In the six years since New Mexico legalized medical marijuana, Dr. Nicholas Nardacci has cleared more than 1,000 patients to use it — a tenth of all the patients certified across the state in that period — for conditions ranging from cancer to multiple sclerosis to post-traumatic stress disorder.
He even uses it himself to treat chronic back pain.
But now the New Mexico Medical Board has suspended Nardacci’s license, claiming among other violations that he certified patients without proper documentation and that he examined and treated patients while under the influence of marijuana himself.
Nardacci is the first practitioner to be sanctioned by the board on allegations of misusing the state’s 2007 medical cannabis law, in a case that could represent one of the first tests of the law’s limits. Another practitioner who received a notice of contemplated action entered into a settlement agreement with the board.
Nardacci, who is appealing the board’s decision, claims the case against him is not supported by the board’s own investigation and is rife with conflicts of interest. He also asserts the campaign against him is really an effort by the board to show that New Mexico has tight oversight over its medical cannabis program so the U.S. Drug Enforcement Agency won’t seek to enforce federal drug laws against patients in New Mexico. While using cannabis is allowed for certified patients in the state, it is still a controlled substance under federal law.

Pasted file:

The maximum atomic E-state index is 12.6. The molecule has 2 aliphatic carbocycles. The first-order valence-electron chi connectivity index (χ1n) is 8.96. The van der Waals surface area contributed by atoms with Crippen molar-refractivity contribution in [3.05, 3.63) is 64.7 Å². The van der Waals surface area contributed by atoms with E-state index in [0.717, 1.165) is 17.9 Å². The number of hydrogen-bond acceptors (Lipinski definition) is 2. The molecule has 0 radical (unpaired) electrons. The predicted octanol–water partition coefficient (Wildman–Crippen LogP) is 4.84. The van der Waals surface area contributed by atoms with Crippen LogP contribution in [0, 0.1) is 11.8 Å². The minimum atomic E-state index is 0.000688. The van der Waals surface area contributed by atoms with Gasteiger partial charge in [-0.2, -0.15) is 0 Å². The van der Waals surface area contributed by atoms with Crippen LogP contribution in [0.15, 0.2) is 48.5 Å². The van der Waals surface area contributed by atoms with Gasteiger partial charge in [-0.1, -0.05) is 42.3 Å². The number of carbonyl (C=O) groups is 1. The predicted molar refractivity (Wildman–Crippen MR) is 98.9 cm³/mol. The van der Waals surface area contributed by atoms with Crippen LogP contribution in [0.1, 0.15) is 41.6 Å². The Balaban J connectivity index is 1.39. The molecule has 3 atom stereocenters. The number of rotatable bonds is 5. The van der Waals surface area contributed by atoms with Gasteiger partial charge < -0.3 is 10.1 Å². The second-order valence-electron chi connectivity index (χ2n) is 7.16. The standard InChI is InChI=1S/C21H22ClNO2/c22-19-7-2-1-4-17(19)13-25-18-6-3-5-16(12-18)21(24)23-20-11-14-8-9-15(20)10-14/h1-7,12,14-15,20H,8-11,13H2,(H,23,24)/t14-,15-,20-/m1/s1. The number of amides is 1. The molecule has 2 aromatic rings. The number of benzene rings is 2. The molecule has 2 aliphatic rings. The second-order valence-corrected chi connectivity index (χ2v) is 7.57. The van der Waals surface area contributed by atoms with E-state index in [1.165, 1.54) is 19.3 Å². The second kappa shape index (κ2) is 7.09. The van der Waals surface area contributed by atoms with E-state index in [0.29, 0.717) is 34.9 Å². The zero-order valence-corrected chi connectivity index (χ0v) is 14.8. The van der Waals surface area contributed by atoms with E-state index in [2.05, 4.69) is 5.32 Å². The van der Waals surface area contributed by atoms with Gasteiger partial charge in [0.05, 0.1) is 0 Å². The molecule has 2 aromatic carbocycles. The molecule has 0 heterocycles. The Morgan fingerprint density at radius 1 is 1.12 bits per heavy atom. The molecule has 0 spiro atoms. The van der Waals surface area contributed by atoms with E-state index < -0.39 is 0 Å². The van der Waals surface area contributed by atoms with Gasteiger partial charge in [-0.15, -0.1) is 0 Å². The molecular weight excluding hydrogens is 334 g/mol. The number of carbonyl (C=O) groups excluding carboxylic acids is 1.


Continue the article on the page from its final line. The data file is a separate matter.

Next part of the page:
“It’s a very thin case,” Nardacci said. “But they needed a target to put in the paper and say, ‘We are doing a good job; we are tough with our program.’ So they got me. They rolled me under the bus to make an example of somebody so they can show the program is tight.
“I’m ruined because of this,” he added. “With this on my record, I can’t work at a popcorn stand.”
– Read the entire article at The New Mexican.